He didn't think much of advertising awards, and yet as he moves on from Mullen Lowe Lintas, he leaves the agency at its strongest ever, says Alokananda Chakraborty.
For many, advertising is Don Draper*. And if you were to look specifically at India, it would be an industry represented by 30,000 Don Drapers. Smooth and loquacious on the surface. But deep down they are really terrible people - facile and manipulative - who are paid a bomb to keep their hair perfectly gelled at all times or holiday on the sublime beaches of Cannes.
If only they had met Balki.
First, strike off the gelled hair and the glib talk. That rough mop of hair - which is increasingly salt and pepper - and the beard gives R Balakrishnan, who stepped down from his position as group chairman at Mullen Lowe Lintas (part of global advertising conglomerate Interpublic Group) just recently, his signature scruffy look.
That look also accentuates his quietly combative disposition - something one could safely ascribe to his passion for the craft and his seemingly unmethodical approach to advertising.
I still remember what he said about advertising at an industry do many years ago. Balki, then one of the executive creative directors at Lowe, said that advertising is not something that can be taught through a secret formula. “Advertising is a series of accidents, and we have to try and make sure that the right accidents happen instead of the wrong ones,” those were his exact words.
I am inclined to think that his entry into advertising and the sharp climb up the ladder might have been a series of accidents. Balki had studied science in college. After completing his BSc from Bangalore University, he applied to the Madras Film Institute for a course in film direction. He didn’t join the course eventually and enrolled himself for a Masters in Computer Application.
Of course, he didn’t complete the course either; instead, he applied for a job at Mudra, then an up and coming advertising agency based in Ahmedabad. He joined the agency as a trainee copywriter in 1987 - and thus began his tryst with advertising. After a seven year stint there, he joined Lowe Bangalore in 1994, moving to the agency headquarters in Mumbai in 1997.
It was also the time when advertising was hit by a severe slowdown - there was an increasing focus on making the advertising buck work harder. Lintas, though a stable house, had traditionally focused on doing things “right”, rather than being “creative”. Balki rolled up his sleeves to make a lot of “correct” things look “interesting”.
Among his first few projects in Mumbai was Hindustan Unilever’s Surf Excel, which had relied on hardcore testimonial advertising. His team worked hard to change the game and came up with “Surf Excel hai na” - a tagline that went on to change the paradigm of detergents advertising in the country. A derivative of that line - “Daag achche hai” - works even today.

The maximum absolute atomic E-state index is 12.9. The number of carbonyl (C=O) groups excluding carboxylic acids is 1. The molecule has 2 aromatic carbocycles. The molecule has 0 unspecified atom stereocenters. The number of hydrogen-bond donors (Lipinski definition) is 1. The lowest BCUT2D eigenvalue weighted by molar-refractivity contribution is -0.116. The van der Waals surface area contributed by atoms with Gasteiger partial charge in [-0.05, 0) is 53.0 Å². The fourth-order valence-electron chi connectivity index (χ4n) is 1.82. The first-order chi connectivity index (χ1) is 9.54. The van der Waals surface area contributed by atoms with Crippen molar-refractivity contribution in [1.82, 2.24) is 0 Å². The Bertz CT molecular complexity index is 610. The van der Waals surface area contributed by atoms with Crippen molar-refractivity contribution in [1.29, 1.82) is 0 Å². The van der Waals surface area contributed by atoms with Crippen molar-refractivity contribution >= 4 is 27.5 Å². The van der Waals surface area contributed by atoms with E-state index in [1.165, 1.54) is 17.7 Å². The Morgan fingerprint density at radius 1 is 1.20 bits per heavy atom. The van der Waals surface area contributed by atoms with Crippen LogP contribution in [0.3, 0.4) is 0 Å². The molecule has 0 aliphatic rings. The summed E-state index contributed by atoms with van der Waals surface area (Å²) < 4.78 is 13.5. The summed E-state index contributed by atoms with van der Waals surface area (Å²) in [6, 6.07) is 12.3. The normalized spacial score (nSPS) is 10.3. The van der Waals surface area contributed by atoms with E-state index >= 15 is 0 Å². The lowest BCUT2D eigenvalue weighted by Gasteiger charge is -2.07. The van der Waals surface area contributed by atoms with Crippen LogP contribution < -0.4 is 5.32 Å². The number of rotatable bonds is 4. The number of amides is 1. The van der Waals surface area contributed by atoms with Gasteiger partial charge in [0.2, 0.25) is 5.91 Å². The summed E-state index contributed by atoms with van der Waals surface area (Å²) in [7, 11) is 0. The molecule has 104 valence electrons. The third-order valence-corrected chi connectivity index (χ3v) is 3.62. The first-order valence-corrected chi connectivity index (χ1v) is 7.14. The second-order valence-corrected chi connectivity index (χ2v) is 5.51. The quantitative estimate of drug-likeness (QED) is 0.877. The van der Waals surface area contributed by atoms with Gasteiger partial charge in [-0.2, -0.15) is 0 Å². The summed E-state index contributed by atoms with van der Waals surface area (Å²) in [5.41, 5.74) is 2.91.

Among some of the other memorable campaigns Balki has worked on are Bajaj Avenger’s “Feel like God” and “Hoodibaba” for Bajaj Caliber, Idea’s “Walk while you talk”, Havells’ “Wires that don’t catch fire”.
All these were remembered for their contribution to the respective brands, though Lowe was never the top player in the awards playground. “He was an advertising guy who moved away from awards and focused on advertising,” says MG Parameswaran, brand strategist and founder Brand-Building.com. “In a way he gave birth to a school of advertising that had a strong social connect.”
He had a good reason to shun the glamour of awards (Lintas skipped the eleventh edition of the Goafest and the Abby awards in 2016). “Lintas has always believed that this ‘so-called creative’ kind of work is bad. That if you let creative have a free run, they’ll ruin our brands. This is because Lintas has seen a lot of false advertising, where people have been doing things for their own glory,” he had said after taking over the creative reigns at Lintas Mumbai.
Now he wants to concentrate on his other passion - film making. He has already directed four films Cheeni Kum (2007), Paa (2009), Shamitabh (2015) and Ki & Ka (2016).
He must have been toying with the idea of moving out of Mullen Lintas and out of advertising for quite some time now. Balki said as much to the media: “It has been a long process of succession planning that concludes with my move. The agency is at its strongest today and I leave feeling satisfied and excited.”
* Donald Francis 'Don' Draper is a fictional ad executive of a television drama.